Saturday, 18 December 2010

Half of all advertising is wasted

...but you never know which half. I was reminded of this old saying when leafing through a copy of the Stockport Pub, Food and Music Guide, a local independent publication that is a sort of competitor to the local CAMRA magazine Opening Times and all too often is a cuckoo in the nest of the Opening Times holders. It’s a glossy, all-colour, 44-page A4 magazine that, in its most recent issue, contains no less than 77 adverts for pubs and clubs. Given that it doesn’t seem to reach the Cheadle and Bramhall areas, that’s over half the establishments in its catchment area.

Most of the ads are very standard stuff, promoting weekend karaoke and live football on plasma screens, illustrated by stock photos of non-real looking pints and young female singers, so you have to wonder what benefit the pubs actually derive from them. Or is it just a case of “the pub down the road is doing it, so we don’t want to miss out”? It’s noticeable that some of the top-drawer pubs such as the Arden Arms and Magnet are conspicuous by their absence.

I can understand pubs advertising in a CAMRA magazine, as it might draw in new customers from visitors to the area, or promote events such as pub beer festivals. It’s also a way of making a contribution to the “cause”. But if you don’t have anything distinctive that a hatful of other pubs don’t, it is hard to see the point. And, personally, karaoke and footy are a big turn-off.

One of the most laughable ads is for the Horse & Jockey in Hazel Grove, which boasts of “a terrific range of ales”. Now, the Magnet, Crown or Railway could justifiably make that claim, but for the Horse & Jockey, which probably has John Smith’s Extra Smooth and one intermittently available cask ale, it is absurd.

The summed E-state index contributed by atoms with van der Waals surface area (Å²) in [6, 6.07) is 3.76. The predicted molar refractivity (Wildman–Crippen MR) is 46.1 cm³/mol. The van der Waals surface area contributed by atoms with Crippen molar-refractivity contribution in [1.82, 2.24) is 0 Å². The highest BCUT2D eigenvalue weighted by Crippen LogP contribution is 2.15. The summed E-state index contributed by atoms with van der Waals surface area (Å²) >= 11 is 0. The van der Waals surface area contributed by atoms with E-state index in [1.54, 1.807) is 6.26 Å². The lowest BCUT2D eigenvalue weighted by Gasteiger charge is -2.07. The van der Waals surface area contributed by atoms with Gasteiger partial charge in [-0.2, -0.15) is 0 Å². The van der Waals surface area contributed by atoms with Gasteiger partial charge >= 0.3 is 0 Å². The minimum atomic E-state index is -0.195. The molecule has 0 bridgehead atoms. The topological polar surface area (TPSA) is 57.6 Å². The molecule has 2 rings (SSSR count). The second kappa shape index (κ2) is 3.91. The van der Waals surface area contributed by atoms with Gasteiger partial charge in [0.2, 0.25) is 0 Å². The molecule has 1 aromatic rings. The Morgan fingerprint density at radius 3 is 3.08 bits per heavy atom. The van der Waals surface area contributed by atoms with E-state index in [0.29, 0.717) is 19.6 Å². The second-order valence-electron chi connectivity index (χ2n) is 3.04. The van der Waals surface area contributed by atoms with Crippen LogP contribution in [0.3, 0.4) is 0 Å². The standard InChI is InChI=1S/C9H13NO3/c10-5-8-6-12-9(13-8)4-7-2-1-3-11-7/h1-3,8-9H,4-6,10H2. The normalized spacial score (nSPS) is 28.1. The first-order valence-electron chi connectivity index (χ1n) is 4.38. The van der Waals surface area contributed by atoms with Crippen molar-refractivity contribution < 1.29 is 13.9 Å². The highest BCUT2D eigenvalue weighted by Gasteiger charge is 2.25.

1. I always pick up a copy of this when in Stockport as I find it unintentionally funny. I remember being impressed, the first time I read it, with the number of pubs advertising in it. Until I realised there didn't seem to be any of what I would class as "good" pubs in it.

    An odd publication that must have a good sales team as I can't really see the point of it or what market it's aimed at.

  2. it's always great when you get mislead into a pub which has a 'fantastic range of real ales' and you go in to find 4 crap keg lagers and john smiths and tetleys smooth. :(

  3. It does have plenty of "good" pubs in it - for example the issue I have includes the Nursery, Armoury and Railway on Portwood, all long-standing GBG entries. But, as you say, they must have a persuasive sales team. It's also noticeable that it doesn't give an address for the publisher, which I thought was a legal requirement.

  4. Can anyone answer if 'pubs' get a tax break by pretending to be the old fashioned pub but in effect are restaurants with a tiny drinking area attached? Both my local pubs have gone this way and are now effectively useless as a pub.

  5. I'm not aware it makes any difference to their tax status - in the eyes of the authorities, so long as they retain a full on-licence, their class of use remains the same. I agree it is a depressingly common phenomenon.


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